HZ: Caucaea phalaenopsis is a group found
in many different locations in Ecuador and Peru. The plants of this
lovely species exhibit enormous pattern and color variation within a
population. The flowers not only vary from valley to valley, but from
tree to tree--- and sometimes one finds different plants with different
patterns on the same tree. If one were to apply species designation
to each of the myriad forms, hundreds of names would have to be applied---
perhaps thousands. But it is generally accepted that this varied group
is a singular species. I do believe that the same occurs with Caucaea
olivaceum and Caucaea nubigena, another variable species
with many different color forms.
ON: How did you get the plants for your book Orchids: The Pictorial
Encyclopedia of Oncidium?
HZ: When I began working on the book, I had no
problem obtaining plants from Mexico, Central and South America, and
the Caribbean by mail or courier services. In the middle of developing
the book, CITES arrived one day, bringing with it untold aggravation
and heartache. Because of the new importing restrictions, it became
necessary for me to travel to different countries in Central and South
America, and the Caribbean to legally obtain plants. About the only
positive happening that came along with the advent of CITES was that
I got to see and study Oncidium species in situ. And over the years,
I was fortunate to meet more than two hundred knowledgeable people who
generously offered information, plants and flowers. Many of these men
and women became good friends, and have remained so to the present.
ON: What might you conclude about the cites?
HZ: While cites has been valuable in preventing
international trade in animals, I do not believe that CITES has saved
a single orchid plant from extinction. Every orchid person seriously
interested in conservation knows that because of unregulated habitat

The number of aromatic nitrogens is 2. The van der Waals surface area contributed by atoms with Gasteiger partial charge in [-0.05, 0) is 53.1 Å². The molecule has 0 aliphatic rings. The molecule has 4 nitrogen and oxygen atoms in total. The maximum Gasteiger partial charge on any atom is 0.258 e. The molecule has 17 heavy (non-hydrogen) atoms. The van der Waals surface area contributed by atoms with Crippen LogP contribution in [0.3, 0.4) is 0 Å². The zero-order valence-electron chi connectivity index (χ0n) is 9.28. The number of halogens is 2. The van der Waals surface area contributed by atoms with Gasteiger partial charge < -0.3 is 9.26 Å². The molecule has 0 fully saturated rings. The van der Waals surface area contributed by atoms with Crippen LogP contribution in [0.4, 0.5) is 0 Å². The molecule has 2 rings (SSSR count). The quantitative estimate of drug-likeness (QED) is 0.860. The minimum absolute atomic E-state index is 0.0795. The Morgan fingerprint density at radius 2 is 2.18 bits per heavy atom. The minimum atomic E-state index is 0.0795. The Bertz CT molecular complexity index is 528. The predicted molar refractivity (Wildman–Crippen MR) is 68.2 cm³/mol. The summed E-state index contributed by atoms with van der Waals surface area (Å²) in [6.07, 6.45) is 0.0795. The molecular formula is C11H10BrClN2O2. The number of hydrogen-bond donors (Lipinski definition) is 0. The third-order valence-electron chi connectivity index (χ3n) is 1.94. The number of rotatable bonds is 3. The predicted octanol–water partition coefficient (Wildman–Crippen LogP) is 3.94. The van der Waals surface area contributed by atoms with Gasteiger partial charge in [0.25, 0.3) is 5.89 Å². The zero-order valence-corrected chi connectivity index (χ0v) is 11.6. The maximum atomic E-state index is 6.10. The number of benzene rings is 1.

destruction for farming, millions upon millions of orchids have been
destroyed along with other plants and trees to provide secondary growth
for cattle or to grow food crops. By comparison, orchid collectors have
taken a miniscule number of plants out of the field. Even over-collecting
is no match to the destruction of orchids that a local farmer can do
with a match. Slash and burn agriculture is continuing as you read this,
with a blind eye from CITES. I think that the CITES convention got it
wrong when they included orchids in their rulings… they should
have stayed with animals. Even bottled seedlings are subject to CITES
restrictions. And scientists are prohibited to carry or send vouchers
or dried and pressed material from country to country without a permit.
I believe that all the people in the orchid world should be free of
the deadening effect of non-productive, cumbersome, overbearing regulations.
ON: Ecuador is not a very big country however it has many species of
orchids, since you live there nowadays, could you tell us how many?
HZ: Ecuador has more species of orchids than any
other country in the world. More than 4,000 have been described! Most
of the species occur in the higher elevations of the Andes.
ON: Thank you, Harry Zelenko.
by Harry Zelenko